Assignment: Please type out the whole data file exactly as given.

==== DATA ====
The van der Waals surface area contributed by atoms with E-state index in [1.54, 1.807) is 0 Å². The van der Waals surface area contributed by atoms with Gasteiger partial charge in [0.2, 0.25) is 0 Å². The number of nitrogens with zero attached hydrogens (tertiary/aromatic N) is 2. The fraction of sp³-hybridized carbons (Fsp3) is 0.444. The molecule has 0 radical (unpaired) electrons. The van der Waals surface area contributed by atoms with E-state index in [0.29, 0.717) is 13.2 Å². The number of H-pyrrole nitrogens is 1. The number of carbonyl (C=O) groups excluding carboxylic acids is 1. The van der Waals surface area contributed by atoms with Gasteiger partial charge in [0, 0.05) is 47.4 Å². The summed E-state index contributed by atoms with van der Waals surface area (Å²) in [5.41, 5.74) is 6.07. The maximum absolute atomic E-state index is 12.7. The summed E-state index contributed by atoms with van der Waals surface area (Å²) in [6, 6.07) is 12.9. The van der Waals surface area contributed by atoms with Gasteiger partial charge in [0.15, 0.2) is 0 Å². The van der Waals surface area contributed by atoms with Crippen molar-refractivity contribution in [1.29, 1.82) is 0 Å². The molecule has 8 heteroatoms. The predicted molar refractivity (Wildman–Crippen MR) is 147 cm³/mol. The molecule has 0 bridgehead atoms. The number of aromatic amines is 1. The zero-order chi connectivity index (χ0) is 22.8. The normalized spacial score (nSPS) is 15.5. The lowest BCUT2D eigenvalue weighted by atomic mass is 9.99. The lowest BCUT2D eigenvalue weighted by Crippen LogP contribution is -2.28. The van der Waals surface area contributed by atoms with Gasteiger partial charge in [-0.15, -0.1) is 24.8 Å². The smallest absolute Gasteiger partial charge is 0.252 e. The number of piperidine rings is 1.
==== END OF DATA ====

The van der Waals surface area contributed by atoms with E-state index in [1.54, 1.807) is 0 Å². The van der Waals surface area contributed by atoms with Gasteiger partial charge in [0.2, 0.25) is 0 Å². The number of nitrogens with zero attached hydrogens (tertiary/aromatic N) is 2. The fraction of sp³-hybridized carbons (Fsp3) is 0.444. The molecule has 0 radical (unpaired) electrons. The van der Waals surface area contributed by atoms with E-state index in [0.29, 0.717) is 13.2 Å². The number of H-pyrrole nitrogens is 1. The number of carbonyl (C=O) groups excluding carboxylic acids is 1. The van der Waals surface area contributed by atoms with Gasteiger partial charge in [0, 0.05) is 47.4 Å². The summed E-state index contributed by atoms with van der Waals surface area (Å²) in [5.41, 5.74) is 6.07. The maximum absolute atomic E-state index is 12.7. The summed E-state index contributed by atoms with van der Waals surface area (Å²) in [6, 6.07) is 12.9. The van der Waals surface area contributed by atoms with Gasteiger partial charge in [0.15, 0.2) is 0 Å². The van der Waals surface area contributed by atoms with Crippen molar-refractivity contribution in [1.29, 1.82) is 0 Å². The molecule has 8 heteroatoms. The predicted molar refractivity (Wildman–Crippen MR) is 147 cm³/mol. The molecule has 0 bridgehead atoms. The number of aromatic amines is 1. The zero-order chi connectivity index (χ0) is 22.8. The normalized spacial score (nSPS) is 15.5. The lowest BCUT2D eigenvalue weighted by atomic mass is 9.99. The lowest BCUT2D eigenvalue weighted by Crippen LogP contribution is -2.28. The van der Waals surface area contributed by atoms with Gasteiger partial charge in [-0.15, -0.1) is 24.8 Å². The smallest absolute Gasteiger partial charge is 0.252 e. The number of piperidine rings is 1.